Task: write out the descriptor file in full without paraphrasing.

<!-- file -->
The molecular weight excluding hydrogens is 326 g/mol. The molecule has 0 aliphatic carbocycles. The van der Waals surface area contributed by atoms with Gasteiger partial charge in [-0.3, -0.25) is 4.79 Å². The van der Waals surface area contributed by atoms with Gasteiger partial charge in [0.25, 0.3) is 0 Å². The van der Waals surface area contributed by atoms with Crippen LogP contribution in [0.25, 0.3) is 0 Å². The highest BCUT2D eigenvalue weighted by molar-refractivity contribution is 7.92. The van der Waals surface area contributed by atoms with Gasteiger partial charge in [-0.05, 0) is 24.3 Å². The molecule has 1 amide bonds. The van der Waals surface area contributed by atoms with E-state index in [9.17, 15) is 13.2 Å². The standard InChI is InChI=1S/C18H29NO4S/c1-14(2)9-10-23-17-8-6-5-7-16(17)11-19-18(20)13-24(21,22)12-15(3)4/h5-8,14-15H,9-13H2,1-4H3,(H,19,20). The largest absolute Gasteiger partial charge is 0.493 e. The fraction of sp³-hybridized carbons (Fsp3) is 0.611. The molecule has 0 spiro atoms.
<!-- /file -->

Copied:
The molecular weight excluding hydrogens is 326 g/mol. The molecule has 0 aliphatic carbocycles. The van der Waals surface area contributed by atoms with Gasteiger partial charge in [-0.3, -0.25) is 4.79 Å². The van der Waals surface area contributed by atoms with Gasteiger partial charge in [0.25, 0.3) is 0 Å². The van der Waals surface area contributed by atoms with Crippen LogP contribution in [0.25, 0.3) is 0 Å². The highest BCUT2D eigenvalue weighted by molar-refractivity contribution is 7.92. The van der Waals surface area contributed by atoms with Gasteiger partial charge in [-0.05, 0) is 24.3 Å². The molecule has 1 amide bonds. The van der Waals surface area contributed by atoms with E-state index in [9.17, 15) is 13.2 Å². The standard InChI is InChI=1S/C18H29NO4S/c1-14(2)9-10-23-17-8-6-5-7-16(17)11-19-18(20)13-24(21,22)12-15(3)4/h5-8,14-15H,9-13H2,1-4H3,(H,19,20). The largest absolute Gasteiger partial charge is 0.493 e. The fraction of sp³-hybridized carbons (Fsp3) is 0.611. The molecule has 0 spiro atoms.